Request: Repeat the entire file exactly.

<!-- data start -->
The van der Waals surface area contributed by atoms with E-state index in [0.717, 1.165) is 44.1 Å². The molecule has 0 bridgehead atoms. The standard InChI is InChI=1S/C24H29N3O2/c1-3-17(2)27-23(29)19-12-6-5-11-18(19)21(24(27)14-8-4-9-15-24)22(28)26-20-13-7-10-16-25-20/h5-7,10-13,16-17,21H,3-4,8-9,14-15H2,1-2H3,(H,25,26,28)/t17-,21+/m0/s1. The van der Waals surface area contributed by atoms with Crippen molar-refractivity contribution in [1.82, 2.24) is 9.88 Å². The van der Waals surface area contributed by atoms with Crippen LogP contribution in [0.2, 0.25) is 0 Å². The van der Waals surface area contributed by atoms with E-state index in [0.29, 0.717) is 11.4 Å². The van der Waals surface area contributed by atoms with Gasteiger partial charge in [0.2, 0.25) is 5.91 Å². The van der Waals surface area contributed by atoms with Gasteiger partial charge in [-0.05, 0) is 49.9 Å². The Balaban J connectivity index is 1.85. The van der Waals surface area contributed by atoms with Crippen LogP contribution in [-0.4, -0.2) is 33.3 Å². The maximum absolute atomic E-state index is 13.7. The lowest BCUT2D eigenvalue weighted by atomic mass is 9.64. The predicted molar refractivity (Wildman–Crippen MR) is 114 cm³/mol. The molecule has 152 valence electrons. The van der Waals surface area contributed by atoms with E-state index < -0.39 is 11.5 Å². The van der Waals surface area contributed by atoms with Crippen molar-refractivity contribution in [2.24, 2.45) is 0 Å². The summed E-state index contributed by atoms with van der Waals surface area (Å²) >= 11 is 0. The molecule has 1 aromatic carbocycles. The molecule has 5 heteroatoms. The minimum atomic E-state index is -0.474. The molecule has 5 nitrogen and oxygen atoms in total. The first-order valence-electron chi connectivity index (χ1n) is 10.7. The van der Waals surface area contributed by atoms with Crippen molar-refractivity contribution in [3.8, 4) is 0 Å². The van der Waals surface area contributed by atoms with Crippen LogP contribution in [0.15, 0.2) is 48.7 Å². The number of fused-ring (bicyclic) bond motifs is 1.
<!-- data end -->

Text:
The van der Waals surface area contributed by atoms with E-state index in [0.717, 1.165) is 44.1 Å². The molecule has 0 bridgehead atoms. The standard InChI is InChI=1S/C24H29N3O2/c1-3-17(2)27-23(29)19-12-6-5-11-18(19)21(24(27)14-8-4-9-15-24)22(28)26-20-13-7-10-16-25-20/h5-7,10-13,16-17,21H,3-4,8-9,14-15H2,1-2H3,(H,25,26,28)/t17-,21+/m0/s1. The van der Waals surface area contributed by atoms with Crippen molar-refractivity contribution in [1.82, 2.24) is 9.88 Å². The van der Waals surface area contributed by atoms with Crippen LogP contribution in [0.2, 0.25) is 0 Å². The van der Waals surface area contributed by atoms with E-state index in [0.29, 0.717) is 11.4 Å². The van der Waals surface area contributed by atoms with Gasteiger partial charge in [0.2, 0.25) is 5.91 Å². The van der Waals surface area contributed by atoms with Gasteiger partial charge in [-0.05, 0) is 49.9 Å². The Balaban J connectivity index is 1.85. The van der Waals surface area contributed by atoms with Crippen LogP contribution in [-0.4, -0.2) is 33.3 Å². The maximum absolute atomic E-state index is 13.7. The lowest BCUT2D eigenvalue weighted by atomic mass is 9.64. The predicted molar refractivity (Wildman–Crippen MR) is 114 cm³/mol. The molecule has 152 valence electrons. The van der Waals surface area contributed by atoms with E-state index < -0.39 is 11.5 Å². The van der Waals surface area contributed by atoms with Crippen molar-refractivity contribution in [2.24, 2.45) is 0 Å². The summed E-state index contributed by atoms with van der Waals surface area (Å²) >= 11 is 0. The molecule has 1 aromatic carbocycles. The molecule has 5 heteroatoms. The minimum atomic E-state index is -0.474. The molecule has 5 nitrogen and oxygen atoms in total. The first-order valence-electron chi connectivity index (χ1n) is 10.7. The van der Waals surface area contributed by atoms with Crippen molar-refractivity contribution in [3.8, 4) is 0 Å². The van der Waals surface area contributed by atoms with Crippen LogP contribution in [0.15, 0.2) is 48.7 Å². The number of fused-ring (bicyclic) bond motifs is 1.